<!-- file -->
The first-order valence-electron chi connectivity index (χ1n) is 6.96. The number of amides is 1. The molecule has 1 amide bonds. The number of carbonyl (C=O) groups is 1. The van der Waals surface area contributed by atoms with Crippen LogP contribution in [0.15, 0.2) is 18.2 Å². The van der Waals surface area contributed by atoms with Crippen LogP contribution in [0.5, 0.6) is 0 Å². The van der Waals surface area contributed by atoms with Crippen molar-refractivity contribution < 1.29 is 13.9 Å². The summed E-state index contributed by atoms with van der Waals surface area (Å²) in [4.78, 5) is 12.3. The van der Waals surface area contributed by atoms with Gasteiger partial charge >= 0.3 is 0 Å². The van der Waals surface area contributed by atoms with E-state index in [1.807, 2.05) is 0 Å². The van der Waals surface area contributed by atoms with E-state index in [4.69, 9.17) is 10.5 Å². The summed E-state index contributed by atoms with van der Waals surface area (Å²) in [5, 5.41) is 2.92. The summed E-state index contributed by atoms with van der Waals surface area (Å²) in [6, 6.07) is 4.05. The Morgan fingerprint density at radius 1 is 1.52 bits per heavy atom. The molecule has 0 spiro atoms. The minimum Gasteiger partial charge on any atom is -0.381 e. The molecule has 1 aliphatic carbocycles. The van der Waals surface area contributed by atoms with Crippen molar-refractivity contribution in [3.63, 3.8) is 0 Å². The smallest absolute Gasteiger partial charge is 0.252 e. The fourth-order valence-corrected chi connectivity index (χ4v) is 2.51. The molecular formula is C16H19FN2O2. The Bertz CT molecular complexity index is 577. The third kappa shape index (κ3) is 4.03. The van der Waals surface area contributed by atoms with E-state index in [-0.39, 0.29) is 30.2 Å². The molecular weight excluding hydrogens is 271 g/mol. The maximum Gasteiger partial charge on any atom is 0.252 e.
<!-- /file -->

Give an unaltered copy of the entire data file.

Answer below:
The first-order valence-electron chi connectivity index (χ1n) is 6.96. The number of amides is 1. The molecule has 1 amide bonds. The number of carbonyl (C=O) groups is 1. The van der Waals surface area contributed by atoms with Crippen LogP contribution in [0.15, 0.2) is 18.2 Å². The van der Waals surface area contributed by atoms with Crippen LogP contribution in [0.5, 0.6) is 0 Å². The van der Waals surface area contributed by atoms with Crippen molar-refractivity contribution < 1.29 is 13.9 Å². The summed E-state index contributed by atoms with van der Waals surface area (Å²) in [4.78, 5) is 12.3. The van der Waals surface area contributed by atoms with Gasteiger partial charge >= 0.3 is 0 Å². The van der Waals surface area contributed by atoms with E-state index in [1.807, 2.05) is 0 Å². The van der Waals surface area contributed by atoms with E-state index in [4.69, 9.17) is 10.5 Å². The summed E-state index contributed by atoms with van der Waals surface area (Å²) in [5, 5.41) is 2.92. The summed E-state index contributed by atoms with van der Waals surface area (Å²) in [6, 6.07) is 4.05. The Morgan fingerprint density at radius 1 is 1.52 bits per heavy atom. The molecule has 0 spiro atoms. The minimum Gasteiger partial charge on any atom is -0.381 e. The molecule has 1 aliphatic carbocycles. The van der Waals surface area contributed by atoms with Crippen molar-refractivity contribution in [3.63, 3.8) is 0 Å². The smallest absolute Gasteiger partial charge is 0.252 e. The fourth-order valence-corrected chi connectivity index (χ4v) is 2.51. The molecular formula is C16H19FN2O2. The Bertz CT molecular complexity index is 577. The third kappa shape index (κ3) is 4.03. The van der Waals surface area contributed by atoms with E-state index in [-0.39, 0.29) is 30.2 Å². The molecular weight excluding hydrogens is 271 g/mol. The maximum Gasteiger partial charge on any atom is 0.252 e.